Quantitative methods[edit]

Statistical methods commonly used in other areas of psychology are also used in OHP-related research. Statistical methods used include structural equation modeling[44] and hierarchical linear modeling[45] (HLM; also known as multilevel modeling). HLM can better adjust for similarities between employees [45] and is especially well suited to evaluating the lagged impact of work stressors on health outcomes; in this research context HLM can help minimize censoring and is well-suited to experience sampling studies.[46] Meta-analyses have been used to aggregate data (modern approaches to meta-analyses rely on HLM), and draw conclusions across multiple studies.[38]

Qualitative research methods[edit]

Qualitative research methods include interviews,[47][48] focus groups,[49] and self-reported, written descriptions of stressful incidents at work.[50][51] First-hand observation of workers on the job has also been used,[52] as has participant observation.[53]

Research topics[edit]

Accidents and safety[edit]

Psychological factors are an important factor in occupational accidents that can lead to injury and death of employees. An important influence on the incidence of accidents is the organization's safety climate that is employees' shared beliefs about how supervisors reward and support safety behavior.[54]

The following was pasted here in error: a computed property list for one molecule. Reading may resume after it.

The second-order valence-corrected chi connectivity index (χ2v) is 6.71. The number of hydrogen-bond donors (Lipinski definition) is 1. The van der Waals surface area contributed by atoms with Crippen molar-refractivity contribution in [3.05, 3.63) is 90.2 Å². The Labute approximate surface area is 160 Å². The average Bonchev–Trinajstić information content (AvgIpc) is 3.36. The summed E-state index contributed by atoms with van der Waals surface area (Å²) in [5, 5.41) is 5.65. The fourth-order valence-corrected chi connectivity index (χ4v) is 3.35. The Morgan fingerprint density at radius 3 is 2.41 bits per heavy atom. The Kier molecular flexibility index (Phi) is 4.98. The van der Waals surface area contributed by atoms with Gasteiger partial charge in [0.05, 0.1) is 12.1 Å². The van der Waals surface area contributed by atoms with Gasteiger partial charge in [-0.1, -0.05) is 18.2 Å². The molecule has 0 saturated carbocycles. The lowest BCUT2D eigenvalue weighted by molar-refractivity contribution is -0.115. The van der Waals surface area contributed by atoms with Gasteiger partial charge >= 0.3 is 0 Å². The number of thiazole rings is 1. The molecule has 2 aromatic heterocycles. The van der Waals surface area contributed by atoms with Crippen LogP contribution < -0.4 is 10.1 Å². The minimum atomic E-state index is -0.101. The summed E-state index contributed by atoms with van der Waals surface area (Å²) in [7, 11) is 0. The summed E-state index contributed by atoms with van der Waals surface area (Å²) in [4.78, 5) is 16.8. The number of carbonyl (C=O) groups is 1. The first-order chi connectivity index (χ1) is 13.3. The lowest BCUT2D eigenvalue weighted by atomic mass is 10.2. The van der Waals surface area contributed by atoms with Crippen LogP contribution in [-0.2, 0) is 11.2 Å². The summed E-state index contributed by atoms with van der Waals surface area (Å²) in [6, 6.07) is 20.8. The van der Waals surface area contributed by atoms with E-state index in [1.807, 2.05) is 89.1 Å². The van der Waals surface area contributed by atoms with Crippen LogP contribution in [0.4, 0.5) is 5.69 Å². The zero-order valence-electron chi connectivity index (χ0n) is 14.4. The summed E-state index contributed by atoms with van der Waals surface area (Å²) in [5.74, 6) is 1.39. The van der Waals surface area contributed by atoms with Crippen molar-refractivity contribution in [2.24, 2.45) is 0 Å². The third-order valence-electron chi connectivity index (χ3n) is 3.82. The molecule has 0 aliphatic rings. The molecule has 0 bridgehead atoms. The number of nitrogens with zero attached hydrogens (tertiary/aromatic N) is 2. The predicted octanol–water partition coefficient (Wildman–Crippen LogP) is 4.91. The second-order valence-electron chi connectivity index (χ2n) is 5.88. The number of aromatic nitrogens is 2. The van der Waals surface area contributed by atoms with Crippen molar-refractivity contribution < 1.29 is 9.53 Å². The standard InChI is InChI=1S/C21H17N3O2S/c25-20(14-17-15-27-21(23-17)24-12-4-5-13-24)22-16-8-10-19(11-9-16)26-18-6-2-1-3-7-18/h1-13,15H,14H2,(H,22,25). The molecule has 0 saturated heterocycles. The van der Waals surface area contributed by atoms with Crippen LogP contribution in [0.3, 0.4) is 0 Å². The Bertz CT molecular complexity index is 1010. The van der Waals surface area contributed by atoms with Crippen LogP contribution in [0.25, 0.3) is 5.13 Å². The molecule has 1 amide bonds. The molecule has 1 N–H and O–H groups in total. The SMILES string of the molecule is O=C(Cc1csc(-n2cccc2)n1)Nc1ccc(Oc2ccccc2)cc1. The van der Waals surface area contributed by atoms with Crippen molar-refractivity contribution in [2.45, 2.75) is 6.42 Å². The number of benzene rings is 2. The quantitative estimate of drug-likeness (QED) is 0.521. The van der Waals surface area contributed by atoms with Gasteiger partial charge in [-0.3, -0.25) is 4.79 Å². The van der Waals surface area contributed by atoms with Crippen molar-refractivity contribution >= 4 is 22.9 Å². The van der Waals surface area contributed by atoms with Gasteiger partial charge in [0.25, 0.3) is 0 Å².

Health promotion[edit]

Organizations can play a role in the health behavior of employees by providing resources to encourage healthy behavior in areas of exercise, nutrition, and smoking cessation.[55]

Occupational stress and cardiovascular disease[edit]

Demand-Control Model[edit]

According to the Demand-Control Model, job strain results from the combination of low work-related decision latitude (i.e., autonomy and control over the job) and high work demands (workload and other work stressors).[56] The model suggests not only that these two job factors are related to strain, but that high decision latitude on the job will buffer or reduce the negative impact of demands. Research has clearly supported that decision latitude and demands relate to strains, but research findings about buffering have been mixed with only some studies finding support.[57]